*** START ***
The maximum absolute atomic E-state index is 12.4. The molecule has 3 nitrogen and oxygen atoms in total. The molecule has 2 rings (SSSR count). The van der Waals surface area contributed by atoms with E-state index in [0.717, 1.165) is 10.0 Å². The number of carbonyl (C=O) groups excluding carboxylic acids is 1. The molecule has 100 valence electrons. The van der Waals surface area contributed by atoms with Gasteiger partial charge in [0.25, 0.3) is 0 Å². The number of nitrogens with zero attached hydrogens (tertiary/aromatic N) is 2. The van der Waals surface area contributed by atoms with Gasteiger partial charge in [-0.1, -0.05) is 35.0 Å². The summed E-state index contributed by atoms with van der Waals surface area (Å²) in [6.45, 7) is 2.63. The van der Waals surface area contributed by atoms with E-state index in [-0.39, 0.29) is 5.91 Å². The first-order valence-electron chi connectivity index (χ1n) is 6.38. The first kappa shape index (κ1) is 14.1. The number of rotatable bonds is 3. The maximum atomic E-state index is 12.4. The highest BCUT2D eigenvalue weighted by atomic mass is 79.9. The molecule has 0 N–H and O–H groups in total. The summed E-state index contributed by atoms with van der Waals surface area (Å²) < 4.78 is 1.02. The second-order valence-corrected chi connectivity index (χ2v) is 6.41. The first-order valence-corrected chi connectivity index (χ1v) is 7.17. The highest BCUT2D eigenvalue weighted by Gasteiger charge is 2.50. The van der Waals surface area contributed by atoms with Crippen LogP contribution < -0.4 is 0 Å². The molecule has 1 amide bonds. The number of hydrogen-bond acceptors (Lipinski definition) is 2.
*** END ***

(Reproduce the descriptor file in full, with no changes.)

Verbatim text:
The maximum absolute atomic E-state index is 12.4. The molecule has 3 nitrogen and oxygen atoms in total. The molecule has 2 rings (SSSR count). The van der Waals surface area contributed by atoms with E-state index in [0.717, 1.165) is 10.0 Å². The number of carbonyl (C=O) groups excluding carboxylic acids is 1. The molecule has 100 valence electrons. The van der Waals surface area contributed by atoms with Gasteiger partial charge in [0.25, 0.3) is 0 Å². The number of nitrogens with zero attached hydrogens (tertiary/aromatic N) is 2. The van der Waals surface area contributed by atoms with Gasteiger partial charge in [-0.1, -0.05) is 35.0 Å². The summed E-state index contributed by atoms with van der Waals surface area (Å²) in [6.45, 7) is 2.63. The van der Waals surface area contributed by atoms with E-state index in [-0.39, 0.29) is 5.91 Å². The first-order valence-electron chi connectivity index (χ1n) is 6.38. The first kappa shape index (κ1) is 14.1. The number of rotatable bonds is 3. The maximum atomic E-state index is 12.4. The highest BCUT2D eigenvalue weighted by atomic mass is 79.9. The molecule has 0 N–H and O–H groups in total. The summed E-state index contributed by atoms with van der Waals surface area (Å²) < 4.78 is 1.02. The second-order valence-corrected chi connectivity index (χ2v) is 6.41. The first-order valence-corrected chi connectivity index (χ1v) is 7.17. The highest BCUT2D eigenvalue weighted by Gasteiger charge is 2.50. The van der Waals surface area contributed by atoms with Crippen LogP contribution < -0.4 is 0 Å². The molecule has 1 amide bonds. The number of hydrogen-bond acceptors (Lipinski definition) is 2.